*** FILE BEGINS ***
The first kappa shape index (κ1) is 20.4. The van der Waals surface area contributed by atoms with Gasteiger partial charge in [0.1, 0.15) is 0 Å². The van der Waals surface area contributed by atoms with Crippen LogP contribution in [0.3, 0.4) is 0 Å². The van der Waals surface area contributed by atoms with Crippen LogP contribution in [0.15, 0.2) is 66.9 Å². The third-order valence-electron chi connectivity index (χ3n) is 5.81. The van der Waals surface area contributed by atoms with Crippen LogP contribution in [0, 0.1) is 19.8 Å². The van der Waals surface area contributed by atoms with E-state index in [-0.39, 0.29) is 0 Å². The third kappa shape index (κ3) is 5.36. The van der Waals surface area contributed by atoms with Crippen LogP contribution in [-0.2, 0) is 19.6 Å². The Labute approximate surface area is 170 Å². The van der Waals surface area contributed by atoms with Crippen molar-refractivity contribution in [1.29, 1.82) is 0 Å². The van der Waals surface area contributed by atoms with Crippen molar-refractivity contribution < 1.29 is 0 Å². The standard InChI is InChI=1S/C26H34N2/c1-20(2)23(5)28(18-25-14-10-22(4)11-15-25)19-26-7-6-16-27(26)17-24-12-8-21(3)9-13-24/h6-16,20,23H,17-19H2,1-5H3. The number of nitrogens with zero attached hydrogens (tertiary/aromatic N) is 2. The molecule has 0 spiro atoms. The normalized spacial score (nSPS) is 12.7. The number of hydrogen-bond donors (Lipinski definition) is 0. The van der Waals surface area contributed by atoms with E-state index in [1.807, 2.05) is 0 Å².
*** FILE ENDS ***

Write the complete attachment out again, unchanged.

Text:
The first kappa shape index (κ1) is 20.4. The van der Waals surface area contributed by atoms with Gasteiger partial charge in [0.1, 0.15) is 0 Å². The van der Waals surface area contributed by atoms with Crippen LogP contribution in [0.3, 0.4) is 0 Å². The van der Waals surface area contributed by atoms with Crippen LogP contribution in [0.15, 0.2) is 66.9 Å². The third-order valence-electron chi connectivity index (χ3n) is 5.81. The van der Waals surface area contributed by atoms with Crippen LogP contribution in [0, 0.1) is 19.8 Å². The van der Waals surface area contributed by atoms with E-state index in [-0.39, 0.29) is 0 Å². The third kappa shape index (κ3) is 5.36. The van der Waals surface area contributed by atoms with Crippen LogP contribution in [-0.2, 0) is 19.6 Å². The Labute approximate surface area is 170 Å². The van der Waals surface area contributed by atoms with Crippen molar-refractivity contribution in [1.29, 1.82) is 0 Å². The van der Waals surface area contributed by atoms with Crippen molar-refractivity contribution < 1.29 is 0 Å². The standard InChI is InChI=1S/C26H34N2/c1-20(2)23(5)28(18-25-14-10-22(4)11-15-25)19-26-7-6-16-27(26)17-24-12-8-21(3)9-13-24/h6-16,20,23H,17-19H2,1-5H3. The number of nitrogens with zero attached hydrogens (tertiary/aromatic N) is 2. The molecule has 0 spiro atoms. The normalized spacial score (nSPS) is 12.7. The number of hydrogen-bond donors (Lipinski definition) is 0. The van der Waals surface area contributed by atoms with E-state index in [1.807, 2.05) is 0 Å².